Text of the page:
Thursday, October 30, 2008


(Week 12 - Thursday, Oct. 30)

In the previous two columns I suggested that nether the "loan" from a private bank by which money is created and issued, nor the "debt" that results, are what the words would purport to mean by the dictionary or common sense meaning of the terms. Moreover, I questioned the very legitimacy of both concepts as they are used in this particular transaction.

Attached to the "debt" is a fee, commonly called "interest", that compounds over time until the "loan" is "paid back". The charging of this "interest" fee is commonly attributed to "the cost of money", but the phrase is not justified. The "cost" in real terms is essentially the small effort it takes to lift the pen and write the check.

If a private person had a checkbook out of which he was able to write checks for any amount with no requirement that there be funds somewhere to draw upon, and, further, he chose to "loan" the money so conjured to people who simply did not have that privilege, would it be proper to say that a compounding fee attached to the use of such funds constitutes a "cost of money" to the person writing the check? While a modest incidental levy might be justified, an "interest" charge can assume such proportions that it can total more than the principal amount of the "loan" itself; often a multiple thereof. It can even result in a revolving-door payment on the "debt", with the principal of the "loan" not being retired at all. Can the fact that a particular group has been awarded control of the spigot that dispenses the economic life's blood of society as a whole be attributable to anything but a disparity of privilege?

Money is the most vital element of the commons. How can it be justified for a private corporation to possess the franchise to create it, while everyone else is obliged to pay a heavy tribute for its use?

But, I hear it said, banks are businesses, and like other businesses they are obliged to pay their expenses and earn a profit. This is true, but most of the expenses of banking are covered by the many fees they charge for their services that are not related to "interest". Why, then, are they justified in tacking on an additional compounding surcharge that requires that the money they create out of essentially nothing be "paid back" in quantities that are often multiples of the amount "loaned"?

Others will say that if banks did not charge "interest", what would be the incentive for them to loan out "their money"? They are not loaning out their money; they are "loaning" ours (i.e. the public's). We should be turning the question around and asking, what is the incentive for We the People to "borrow" at "interest" money that is already ours to create? I would add, why are we not asking this question in sufficient numbers to put the monetary issue on the political agenda?

To be complete, I would note that there are banks that do indeed loan out money on deposit. They are generally referred to by specialized names, such as "savings banks", "savings-&-loans" or "credit unions". What are commonly identified as a "banks" within the Federal Reserve System create new money using funds on deposit (called "reserves") as a baseline from which, within the rules of a mathematical (fractional reserve) formula, they are permitted to create new money to "lend".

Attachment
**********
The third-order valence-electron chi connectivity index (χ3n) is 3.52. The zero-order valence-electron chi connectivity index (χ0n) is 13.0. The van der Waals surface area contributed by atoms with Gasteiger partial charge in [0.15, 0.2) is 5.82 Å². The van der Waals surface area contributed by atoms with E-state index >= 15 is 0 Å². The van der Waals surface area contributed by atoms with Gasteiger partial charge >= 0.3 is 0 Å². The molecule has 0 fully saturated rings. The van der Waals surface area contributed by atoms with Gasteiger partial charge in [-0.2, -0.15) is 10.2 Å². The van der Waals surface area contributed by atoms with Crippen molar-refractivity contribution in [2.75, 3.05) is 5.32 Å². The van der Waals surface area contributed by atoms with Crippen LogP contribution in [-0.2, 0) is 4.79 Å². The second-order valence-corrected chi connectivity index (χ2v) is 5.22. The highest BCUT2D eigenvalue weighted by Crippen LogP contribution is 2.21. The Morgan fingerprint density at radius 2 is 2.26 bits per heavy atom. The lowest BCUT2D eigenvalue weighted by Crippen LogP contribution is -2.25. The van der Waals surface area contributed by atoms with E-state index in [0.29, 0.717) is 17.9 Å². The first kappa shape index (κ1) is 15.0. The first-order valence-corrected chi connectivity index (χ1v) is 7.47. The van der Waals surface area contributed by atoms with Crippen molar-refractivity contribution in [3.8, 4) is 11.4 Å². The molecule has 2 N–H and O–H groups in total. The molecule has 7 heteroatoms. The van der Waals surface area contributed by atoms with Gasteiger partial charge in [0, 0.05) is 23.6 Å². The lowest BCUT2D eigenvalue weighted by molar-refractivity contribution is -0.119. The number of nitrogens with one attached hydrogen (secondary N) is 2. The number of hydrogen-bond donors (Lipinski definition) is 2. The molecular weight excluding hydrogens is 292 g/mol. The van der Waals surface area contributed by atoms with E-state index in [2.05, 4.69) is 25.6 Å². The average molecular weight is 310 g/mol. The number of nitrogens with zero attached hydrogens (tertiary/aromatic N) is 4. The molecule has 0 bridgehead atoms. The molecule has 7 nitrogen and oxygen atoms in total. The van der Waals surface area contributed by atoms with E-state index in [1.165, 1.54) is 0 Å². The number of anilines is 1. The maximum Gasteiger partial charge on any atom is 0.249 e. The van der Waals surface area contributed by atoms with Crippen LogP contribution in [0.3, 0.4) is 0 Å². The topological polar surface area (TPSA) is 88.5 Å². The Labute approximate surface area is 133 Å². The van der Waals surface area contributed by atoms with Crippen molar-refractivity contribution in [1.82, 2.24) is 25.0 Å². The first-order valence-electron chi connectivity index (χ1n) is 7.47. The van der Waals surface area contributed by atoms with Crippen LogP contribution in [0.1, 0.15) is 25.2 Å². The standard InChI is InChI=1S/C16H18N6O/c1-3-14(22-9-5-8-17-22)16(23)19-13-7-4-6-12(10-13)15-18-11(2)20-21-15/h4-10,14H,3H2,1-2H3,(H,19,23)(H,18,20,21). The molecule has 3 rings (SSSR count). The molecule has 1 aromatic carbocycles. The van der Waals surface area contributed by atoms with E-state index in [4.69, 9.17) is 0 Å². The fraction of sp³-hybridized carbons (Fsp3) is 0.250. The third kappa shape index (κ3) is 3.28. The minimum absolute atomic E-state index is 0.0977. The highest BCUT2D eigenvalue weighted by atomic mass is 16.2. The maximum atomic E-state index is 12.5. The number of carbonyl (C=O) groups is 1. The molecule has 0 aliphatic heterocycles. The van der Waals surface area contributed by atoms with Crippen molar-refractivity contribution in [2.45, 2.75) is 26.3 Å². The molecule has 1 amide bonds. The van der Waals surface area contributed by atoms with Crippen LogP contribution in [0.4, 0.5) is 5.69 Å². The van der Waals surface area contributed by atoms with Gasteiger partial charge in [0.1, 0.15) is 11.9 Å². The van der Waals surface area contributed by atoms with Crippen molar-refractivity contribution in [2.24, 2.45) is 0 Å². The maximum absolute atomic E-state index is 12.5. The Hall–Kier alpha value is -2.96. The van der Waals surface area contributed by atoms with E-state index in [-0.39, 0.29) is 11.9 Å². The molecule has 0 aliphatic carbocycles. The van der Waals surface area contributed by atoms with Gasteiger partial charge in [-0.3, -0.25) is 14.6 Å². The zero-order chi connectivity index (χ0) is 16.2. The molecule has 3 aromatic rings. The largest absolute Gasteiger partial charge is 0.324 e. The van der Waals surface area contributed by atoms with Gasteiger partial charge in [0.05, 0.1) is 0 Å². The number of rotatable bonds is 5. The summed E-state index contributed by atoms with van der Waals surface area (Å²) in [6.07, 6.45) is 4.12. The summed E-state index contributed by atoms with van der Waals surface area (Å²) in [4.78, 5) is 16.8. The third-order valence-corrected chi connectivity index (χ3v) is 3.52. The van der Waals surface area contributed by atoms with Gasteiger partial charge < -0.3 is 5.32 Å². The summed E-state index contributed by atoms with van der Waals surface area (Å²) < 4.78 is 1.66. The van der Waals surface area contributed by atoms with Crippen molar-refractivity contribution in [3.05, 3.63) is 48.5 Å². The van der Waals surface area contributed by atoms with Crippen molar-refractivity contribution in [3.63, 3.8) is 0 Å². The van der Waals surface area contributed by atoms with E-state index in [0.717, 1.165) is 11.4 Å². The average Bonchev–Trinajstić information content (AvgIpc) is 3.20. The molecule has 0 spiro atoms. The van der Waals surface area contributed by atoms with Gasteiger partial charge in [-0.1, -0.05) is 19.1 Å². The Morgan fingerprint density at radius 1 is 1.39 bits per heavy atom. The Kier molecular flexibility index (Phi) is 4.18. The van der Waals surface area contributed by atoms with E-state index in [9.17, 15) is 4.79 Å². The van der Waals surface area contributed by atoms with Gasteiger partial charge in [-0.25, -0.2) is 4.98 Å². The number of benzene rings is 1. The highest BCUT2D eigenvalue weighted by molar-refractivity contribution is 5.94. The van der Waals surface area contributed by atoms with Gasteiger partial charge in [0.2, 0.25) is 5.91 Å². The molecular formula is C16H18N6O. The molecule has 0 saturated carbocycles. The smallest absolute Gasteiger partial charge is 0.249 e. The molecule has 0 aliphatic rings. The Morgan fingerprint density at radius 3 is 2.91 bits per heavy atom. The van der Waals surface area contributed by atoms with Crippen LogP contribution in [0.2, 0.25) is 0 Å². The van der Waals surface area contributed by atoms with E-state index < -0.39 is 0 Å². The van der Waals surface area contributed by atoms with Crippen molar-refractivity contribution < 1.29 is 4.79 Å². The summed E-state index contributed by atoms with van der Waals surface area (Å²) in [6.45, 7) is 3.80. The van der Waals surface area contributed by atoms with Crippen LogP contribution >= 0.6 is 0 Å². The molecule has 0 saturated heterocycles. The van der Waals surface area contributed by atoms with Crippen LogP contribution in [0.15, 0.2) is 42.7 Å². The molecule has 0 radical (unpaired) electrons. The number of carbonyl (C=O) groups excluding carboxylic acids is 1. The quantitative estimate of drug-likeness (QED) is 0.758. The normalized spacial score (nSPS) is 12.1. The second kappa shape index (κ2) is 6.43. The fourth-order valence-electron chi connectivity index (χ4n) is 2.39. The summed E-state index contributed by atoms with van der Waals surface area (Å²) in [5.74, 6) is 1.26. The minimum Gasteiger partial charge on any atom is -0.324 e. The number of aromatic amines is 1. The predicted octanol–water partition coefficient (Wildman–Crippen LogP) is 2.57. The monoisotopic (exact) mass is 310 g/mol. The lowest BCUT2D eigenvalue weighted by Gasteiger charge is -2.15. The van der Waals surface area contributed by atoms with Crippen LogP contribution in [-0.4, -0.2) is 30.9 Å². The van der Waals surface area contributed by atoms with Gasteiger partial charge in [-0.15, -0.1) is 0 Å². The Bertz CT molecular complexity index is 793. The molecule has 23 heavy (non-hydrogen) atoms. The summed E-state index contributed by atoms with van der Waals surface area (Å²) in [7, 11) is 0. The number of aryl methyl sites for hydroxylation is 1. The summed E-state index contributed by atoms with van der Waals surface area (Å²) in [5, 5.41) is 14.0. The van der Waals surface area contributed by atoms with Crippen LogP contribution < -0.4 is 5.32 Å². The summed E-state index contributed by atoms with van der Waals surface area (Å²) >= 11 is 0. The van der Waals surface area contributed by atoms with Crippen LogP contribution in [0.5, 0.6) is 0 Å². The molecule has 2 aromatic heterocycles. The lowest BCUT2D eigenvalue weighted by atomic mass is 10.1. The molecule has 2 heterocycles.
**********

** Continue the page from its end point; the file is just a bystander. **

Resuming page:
The Federal government (i.e. We the People through the Federal government) is supposedly in "debt" to the Federal Reserve for a sum that is currently in excess of $10 trillion dollars. Over a period of time, it will cost the government that much and more in "debt" service payments just to avoid defaulting on the "loan" (without ever reducing the "debt"). Will the Fed really have incurred a "cost" of $10 trillion dollars (as measured by what was needed to cover material expenses and employee wages) in servicing the paperwork on the amount "loaned"?

In the private sector a "loan" of $500,000 might well be sufficient to compensate the architect, suppliers, tradesmen and other necessary contributors to the building of a large house, but does it really cost another $1,000,000 dollars ("interest" and fees) over the period of the "loan" (mortgage) merely to manage the paperwork?

Clearly, there is a grossly disproportionate charge for actual services rendered at the very least. In reality a virtually culture-wide denial is happening in matters of money that is effectively camouflaged by euphemistic language and dubious patterns of thought, which, in turn, have become the words and phrases that we as individuals and as a civilization have available to think with.

What needs ultimately to reckoned with is that, due to the compounding "interest" fee attached to bank "loans", the "debt" of society to the banking system can never be "paid off". Again, to be complete, it is technically possible for the "debt" to be satisfied if the "investors" who bought up the "debt" contracts generated by the banks all forego retaining the "interest" payments collected, and return the money as gifts to the social order. In fact, there is some of this that goes on, mainly in the name of philanthropy, but it is hardly the reason that motivates the majority of the gamblers in the monetary casino. Practically speaking, the "debt" that is attached to the public money supply is unpayable.

How then can our children ever "pay" it? More on that tomorrow.

Richard Kotlarz

The complete set of columns from this series is posted at the following websites.